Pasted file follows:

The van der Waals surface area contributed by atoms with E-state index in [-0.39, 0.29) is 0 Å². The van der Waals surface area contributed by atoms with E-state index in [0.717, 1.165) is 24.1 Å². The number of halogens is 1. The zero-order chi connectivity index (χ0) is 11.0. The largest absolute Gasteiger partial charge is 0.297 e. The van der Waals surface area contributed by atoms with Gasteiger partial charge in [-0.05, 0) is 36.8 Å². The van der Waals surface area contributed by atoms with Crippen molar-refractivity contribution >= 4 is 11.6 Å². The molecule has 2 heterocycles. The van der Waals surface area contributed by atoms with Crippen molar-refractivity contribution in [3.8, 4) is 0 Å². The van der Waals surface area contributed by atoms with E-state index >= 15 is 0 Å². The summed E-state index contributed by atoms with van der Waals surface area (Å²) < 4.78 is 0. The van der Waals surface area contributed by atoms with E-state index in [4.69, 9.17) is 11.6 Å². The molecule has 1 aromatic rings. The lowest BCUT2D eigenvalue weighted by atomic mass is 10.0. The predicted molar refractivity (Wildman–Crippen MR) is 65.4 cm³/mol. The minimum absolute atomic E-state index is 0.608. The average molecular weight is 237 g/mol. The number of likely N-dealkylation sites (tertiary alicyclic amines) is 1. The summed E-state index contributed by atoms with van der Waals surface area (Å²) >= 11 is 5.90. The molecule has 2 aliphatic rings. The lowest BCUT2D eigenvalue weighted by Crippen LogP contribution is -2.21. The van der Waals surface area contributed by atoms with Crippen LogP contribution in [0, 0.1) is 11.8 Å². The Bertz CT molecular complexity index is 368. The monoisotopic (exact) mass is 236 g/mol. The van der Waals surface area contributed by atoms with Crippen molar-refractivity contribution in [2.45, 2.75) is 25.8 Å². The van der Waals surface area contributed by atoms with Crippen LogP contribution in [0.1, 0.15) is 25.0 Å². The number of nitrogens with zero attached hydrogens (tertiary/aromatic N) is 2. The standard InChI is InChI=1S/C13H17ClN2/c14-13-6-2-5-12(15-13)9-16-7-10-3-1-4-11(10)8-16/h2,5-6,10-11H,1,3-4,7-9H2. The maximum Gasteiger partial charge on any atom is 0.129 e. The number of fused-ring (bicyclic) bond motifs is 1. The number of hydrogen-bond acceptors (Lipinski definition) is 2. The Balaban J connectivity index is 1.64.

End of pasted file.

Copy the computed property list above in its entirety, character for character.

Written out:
The van der Waals surface area contributed by atoms with E-state index in [-0.39, 0.29) is 0 Å². The van der Waals surface area contributed by atoms with E-state index in [0.717, 1.165) is 24.1 Å². The number of halogens is 1. The zero-order chi connectivity index (χ0) is 11.0. The largest absolute Gasteiger partial charge is 0.297 e. The van der Waals surface area contributed by atoms with Gasteiger partial charge in [-0.05, 0) is 36.8 Å². The van der Waals surface area contributed by atoms with Crippen molar-refractivity contribution >= 4 is 11.6 Å². The molecule has 2 heterocycles. The van der Waals surface area contributed by atoms with Crippen molar-refractivity contribution in [3.8, 4) is 0 Å². The van der Waals surface area contributed by atoms with E-state index >= 15 is 0 Å². The summed E-state index contributed by atoms with van der Waals surface area (Å²) < 4.78 is 0. The van der Waals surface area contributed by atoms with E-state index in [4.69, 9.17) is 11.6 Å². The molecule has 1 aromatic rings. The lowest BCUT2D eigenvalue weighted by atomic mass is 10.0. The predicted molar refractivity (Wildman–Crippen MR) is 65.4 cm³/mol. The minimum absolute atomic E-state index is 0.608. The average molecular weight is 237 g/mol. The number of likely N-dealkylation sites (tertiary alicyclic amines) is 1. The summed E-state index contributed by atoms with van der Waals surface area (Å²) >= 11 is 5.90. The molecule has 2 aliphatic rings. The lowest BCUT2D eigenvalue weighted by Crippen LogP contribution is -2.21. The van der Waals surface area contributed by atoms with Crippen LogP contribution in [0, 0.1) is 11.8 Å². The Bertz CT molecular complexity index is 368. The monoisotopic (exact) mass is 236 g/mol. The van der Waals surface area contributed by atoms with Crippen molar-refractivity contribution in [2.45, 2.75) is 25.8 Å². The van der Waals surface area contributed by atoms with Crippen LogP contribution in [0.1, 0.15) is 25.0 Å². The number of nitrogens with zero attached hydrogens (tertiary/aromatic N) is 2. The standard InChI is InChI=1S/C13H17ClN2/c14-13-6-2-5-12(15-13)9-16-7-10-3-1-4-11(10)8-16/h2,5-6,10-11H,1,3-4,7-9H2. The maximum Gasteiger partial charge on any atom is 0.129 e. The number of fused-ring (bicyclic) bond motifs is 1. The number of hydrogen-bond acceptors (Lipinski definition) is 2. The Balaban J connectivity index is 1.64.